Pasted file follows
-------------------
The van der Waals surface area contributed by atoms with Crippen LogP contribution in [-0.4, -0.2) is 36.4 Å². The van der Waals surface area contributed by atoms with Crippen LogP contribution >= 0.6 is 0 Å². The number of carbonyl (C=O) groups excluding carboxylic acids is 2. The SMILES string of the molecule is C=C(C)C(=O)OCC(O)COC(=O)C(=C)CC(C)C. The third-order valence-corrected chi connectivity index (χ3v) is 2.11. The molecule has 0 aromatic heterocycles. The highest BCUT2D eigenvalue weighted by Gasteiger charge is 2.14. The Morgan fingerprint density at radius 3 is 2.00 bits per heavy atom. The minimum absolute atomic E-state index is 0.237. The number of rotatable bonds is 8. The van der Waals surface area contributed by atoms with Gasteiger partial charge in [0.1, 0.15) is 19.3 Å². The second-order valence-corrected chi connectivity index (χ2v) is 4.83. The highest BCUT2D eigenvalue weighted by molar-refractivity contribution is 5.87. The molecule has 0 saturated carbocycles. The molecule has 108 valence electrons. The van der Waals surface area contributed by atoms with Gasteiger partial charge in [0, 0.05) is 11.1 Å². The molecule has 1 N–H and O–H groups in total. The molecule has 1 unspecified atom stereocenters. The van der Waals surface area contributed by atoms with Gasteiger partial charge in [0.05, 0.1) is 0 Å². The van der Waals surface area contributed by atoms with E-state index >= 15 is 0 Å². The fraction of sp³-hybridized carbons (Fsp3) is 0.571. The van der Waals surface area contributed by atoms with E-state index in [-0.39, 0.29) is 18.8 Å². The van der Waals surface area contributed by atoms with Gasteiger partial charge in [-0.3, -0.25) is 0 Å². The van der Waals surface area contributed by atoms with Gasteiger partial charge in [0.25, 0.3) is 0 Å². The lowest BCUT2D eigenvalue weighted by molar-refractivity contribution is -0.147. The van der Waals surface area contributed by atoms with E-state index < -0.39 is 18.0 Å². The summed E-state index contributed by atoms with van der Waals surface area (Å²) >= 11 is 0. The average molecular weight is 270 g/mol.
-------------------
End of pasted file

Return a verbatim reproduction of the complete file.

The van der Waals surface area contributed by atoms with Crippen LogP contribution in [-0.4, -0.2) is 36.4 Å². The van der Waals surface area contributed by atoms with Crippen LogP contribution >= 0.6 is 0 Å². The number of carbonyl (C=O) groups excluding carboxylic acids is 2. The SMILES string of the molecule is C=C(C)C(=O)OCC(O)COC(=O)C(=C)CC(C)C. The third-order valence-corrected chi connectivity index (χ3v) is 2.11. The molecule has 0 aromatic heterocycles. The highest BCUT2D eigenvalue weighted by Gasteiger charge is 2.14. The Morgan fingerprint density at radius 3 is 2.00 bits per heavy atom. The minimum absolute atomic E-state index is 0.237. The number of rotatable bonds is 8. The van der Waals surface area contributed by atoms with Gasteiger partial charge in [0.1, 0.15) is 19.3 Å². The second-order valence-corrected chi connectivity index (χ2v) is 4.83. The highest BCUT2D eigenvalue weighted by molar-refractivity contribution is 5.87. The molecule has 0 saturated carbocycles. The molecule has 108 valence electrons. The van der Waals surface area contributed by atoms with Gasteiger partial charge in [0, 0.05) is 11.1 Å². The molecule has 1 N–H and O–H groups in total. The molecule has 1 unspecified atom stereocenters. The van der Waals surface area contributed by atoms with Gasteiger partial charge in [0.05, 0.1) is 0 Å². The van der Waals surface area contributed by atoms with E-state index >= 15 is 0 Å². The fraction of sp³-hybridized carbons (Fsp3) is 0.571. The van der Waals surface area contributed by atoms with E-state index in [-0.39, 0.29) is 18.8 Å². The van der Waals surface area contributed by atoms with Gasteiger partial charge in [-0.3, -0.25) is 0 Å². The van der Waals surface area contributed by atoms with Gasteiger partial charge in [0.25, 0.3) is 0 Å². The lowest BCUT2D eigenvalue weighted by molar-refractivity contribution is -0.147. The van der Waals surface area contributed by atoms with E-state index < -0.39 is 18.0 Å². The summed E-state index contributed by atoms with van der Waals surface area (Å²) >= 11 is 0. The average molecular weight is 270 g/mol.